American society has made significant progress concerning gender equality. We have come a long way since the solely domestic stigma that was forced upon women; but gender equality is still a pressing issue. Women are still objectified and seen as inferiors to men. John Berger, author of Ways of Seeing sums up the representation of women in Western culture. He states,"Men act and women appear. Men look at women. Women watch themselves being looked at. This determines not only most relations between men and women but also the relation of women to themselves. The surveyor of woman in herself is male: the surveyed female. Thus she turns herself into an object—and most particularly an object of vision: a sight." Based on Berger's thoughts, men possess total power and dominance over women in American society, women act and think accordingly to a man's recognition of them. Women are portrayed in the media as just assets of men. The objectification of women has perpetuated stereotypes along with rape culture and this embodiment has developed into a norm in American culture.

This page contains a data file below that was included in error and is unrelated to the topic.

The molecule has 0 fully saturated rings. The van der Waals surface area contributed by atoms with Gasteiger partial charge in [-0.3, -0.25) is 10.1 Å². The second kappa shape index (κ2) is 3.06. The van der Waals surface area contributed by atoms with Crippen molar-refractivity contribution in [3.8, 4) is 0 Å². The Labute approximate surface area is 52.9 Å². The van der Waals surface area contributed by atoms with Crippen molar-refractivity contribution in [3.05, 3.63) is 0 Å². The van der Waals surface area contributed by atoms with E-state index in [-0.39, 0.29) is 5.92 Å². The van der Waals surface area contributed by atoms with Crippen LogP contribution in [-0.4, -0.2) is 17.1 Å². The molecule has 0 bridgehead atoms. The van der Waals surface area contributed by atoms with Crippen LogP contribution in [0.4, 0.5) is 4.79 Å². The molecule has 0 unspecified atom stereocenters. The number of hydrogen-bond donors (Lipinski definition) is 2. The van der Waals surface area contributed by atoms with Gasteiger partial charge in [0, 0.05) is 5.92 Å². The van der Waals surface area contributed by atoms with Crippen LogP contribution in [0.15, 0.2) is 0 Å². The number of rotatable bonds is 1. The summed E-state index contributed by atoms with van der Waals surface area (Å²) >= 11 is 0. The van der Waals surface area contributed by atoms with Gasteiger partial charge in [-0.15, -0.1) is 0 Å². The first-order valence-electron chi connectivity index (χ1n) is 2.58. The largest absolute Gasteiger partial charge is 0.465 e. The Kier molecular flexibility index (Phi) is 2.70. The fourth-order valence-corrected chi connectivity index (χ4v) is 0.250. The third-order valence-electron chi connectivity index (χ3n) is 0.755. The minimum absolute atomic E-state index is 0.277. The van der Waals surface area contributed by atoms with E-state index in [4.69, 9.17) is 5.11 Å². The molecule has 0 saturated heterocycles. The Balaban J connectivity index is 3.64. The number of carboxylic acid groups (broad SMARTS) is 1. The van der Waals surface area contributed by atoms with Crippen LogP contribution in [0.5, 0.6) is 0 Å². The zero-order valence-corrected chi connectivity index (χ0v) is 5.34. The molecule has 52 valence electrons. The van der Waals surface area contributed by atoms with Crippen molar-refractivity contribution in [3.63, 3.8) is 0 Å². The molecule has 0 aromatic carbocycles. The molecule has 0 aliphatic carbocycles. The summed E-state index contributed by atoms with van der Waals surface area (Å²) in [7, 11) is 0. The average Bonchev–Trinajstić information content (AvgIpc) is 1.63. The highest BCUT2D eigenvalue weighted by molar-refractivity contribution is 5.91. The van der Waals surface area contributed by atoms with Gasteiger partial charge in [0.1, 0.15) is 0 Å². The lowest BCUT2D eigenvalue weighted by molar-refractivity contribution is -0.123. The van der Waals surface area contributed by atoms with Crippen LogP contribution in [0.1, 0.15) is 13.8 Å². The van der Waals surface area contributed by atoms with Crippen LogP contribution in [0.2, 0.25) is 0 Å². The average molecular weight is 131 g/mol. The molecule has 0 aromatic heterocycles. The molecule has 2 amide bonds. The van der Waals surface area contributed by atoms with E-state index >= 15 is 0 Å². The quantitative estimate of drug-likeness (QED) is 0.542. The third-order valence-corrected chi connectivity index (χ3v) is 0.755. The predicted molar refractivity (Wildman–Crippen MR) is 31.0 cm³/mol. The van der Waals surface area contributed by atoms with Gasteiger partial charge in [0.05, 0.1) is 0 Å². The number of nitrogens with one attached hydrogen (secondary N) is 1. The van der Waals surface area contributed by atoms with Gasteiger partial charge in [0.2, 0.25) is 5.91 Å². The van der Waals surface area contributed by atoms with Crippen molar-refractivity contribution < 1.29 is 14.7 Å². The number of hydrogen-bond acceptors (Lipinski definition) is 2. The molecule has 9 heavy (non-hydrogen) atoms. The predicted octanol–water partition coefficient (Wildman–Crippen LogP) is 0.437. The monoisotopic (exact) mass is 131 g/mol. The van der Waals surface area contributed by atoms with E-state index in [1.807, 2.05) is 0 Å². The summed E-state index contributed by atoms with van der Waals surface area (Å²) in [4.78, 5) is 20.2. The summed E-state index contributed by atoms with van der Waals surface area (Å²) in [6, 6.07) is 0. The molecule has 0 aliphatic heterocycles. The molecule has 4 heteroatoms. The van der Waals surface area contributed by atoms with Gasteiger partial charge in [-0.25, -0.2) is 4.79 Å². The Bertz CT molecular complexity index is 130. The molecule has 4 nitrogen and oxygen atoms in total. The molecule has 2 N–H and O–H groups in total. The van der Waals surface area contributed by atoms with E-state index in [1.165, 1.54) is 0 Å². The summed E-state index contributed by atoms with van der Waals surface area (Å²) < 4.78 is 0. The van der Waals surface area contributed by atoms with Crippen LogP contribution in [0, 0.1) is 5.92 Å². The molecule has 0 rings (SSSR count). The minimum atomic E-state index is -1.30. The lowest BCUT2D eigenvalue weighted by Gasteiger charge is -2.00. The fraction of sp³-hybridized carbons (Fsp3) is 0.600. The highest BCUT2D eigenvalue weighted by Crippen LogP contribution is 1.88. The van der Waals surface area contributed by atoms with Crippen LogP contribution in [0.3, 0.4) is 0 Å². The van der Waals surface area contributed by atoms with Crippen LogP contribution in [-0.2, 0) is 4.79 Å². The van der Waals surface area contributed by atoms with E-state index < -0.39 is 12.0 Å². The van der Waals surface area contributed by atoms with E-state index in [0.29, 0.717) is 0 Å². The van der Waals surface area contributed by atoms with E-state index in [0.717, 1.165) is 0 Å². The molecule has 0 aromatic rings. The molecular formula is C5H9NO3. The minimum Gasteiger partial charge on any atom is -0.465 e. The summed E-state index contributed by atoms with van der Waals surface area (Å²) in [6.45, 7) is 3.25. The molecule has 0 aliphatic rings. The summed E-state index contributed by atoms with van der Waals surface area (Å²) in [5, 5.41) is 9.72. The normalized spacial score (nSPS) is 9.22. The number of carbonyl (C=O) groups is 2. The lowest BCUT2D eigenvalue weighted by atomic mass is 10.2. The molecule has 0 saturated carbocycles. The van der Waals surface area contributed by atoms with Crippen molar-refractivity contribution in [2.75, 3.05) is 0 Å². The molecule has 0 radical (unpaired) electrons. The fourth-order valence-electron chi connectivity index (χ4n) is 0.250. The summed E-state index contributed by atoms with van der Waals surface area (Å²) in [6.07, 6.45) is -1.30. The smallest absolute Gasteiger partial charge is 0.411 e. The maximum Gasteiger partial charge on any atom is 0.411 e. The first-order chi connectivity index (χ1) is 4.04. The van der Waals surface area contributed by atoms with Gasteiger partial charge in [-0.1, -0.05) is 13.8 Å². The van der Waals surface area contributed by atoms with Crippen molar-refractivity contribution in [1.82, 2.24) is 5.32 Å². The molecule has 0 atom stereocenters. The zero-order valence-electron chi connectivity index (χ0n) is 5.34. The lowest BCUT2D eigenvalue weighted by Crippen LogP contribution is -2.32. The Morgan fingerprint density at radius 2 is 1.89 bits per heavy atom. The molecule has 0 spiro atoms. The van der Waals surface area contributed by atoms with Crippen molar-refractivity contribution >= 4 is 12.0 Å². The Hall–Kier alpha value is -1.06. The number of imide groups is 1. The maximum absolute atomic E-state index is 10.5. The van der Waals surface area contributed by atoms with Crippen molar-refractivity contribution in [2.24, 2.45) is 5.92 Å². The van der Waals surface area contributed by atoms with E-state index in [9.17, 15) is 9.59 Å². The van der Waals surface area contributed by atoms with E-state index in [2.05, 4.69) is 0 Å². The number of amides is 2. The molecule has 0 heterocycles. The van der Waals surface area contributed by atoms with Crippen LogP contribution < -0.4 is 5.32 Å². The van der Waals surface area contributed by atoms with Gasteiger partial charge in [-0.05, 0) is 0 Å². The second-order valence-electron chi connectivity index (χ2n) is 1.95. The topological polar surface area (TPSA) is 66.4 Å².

This advertisement for WAD magazine is in celebration of the company's 10th anniversary. It can be assumed from the ad that the company is going to commemorate their achievement with a "piece of ass." This advertisement emphasizes the woman's body, everything above the shoulders is cropped out, as to dehumanize her. This perpetuates the idea that women are men's property, further bolstering the horrible existence of rape culture. Again, "men act and woman appear," men are the ones who are celebrating their efforts while women are portrayed as the prizes.
On paper, it may seem that gender equality is prevailing in American society; women can vote, women attend college and grad school, and many women hold career positions that are equivalent to men. Yet, Western culture is plagued with gender inequality. Women are still advertised as objects and men portrayed as powerful and successful. There is so much more to be done on the topic of gender equality. In retrospect, American society has made progress, but it has yet to develop into a culture that values women just as much as men.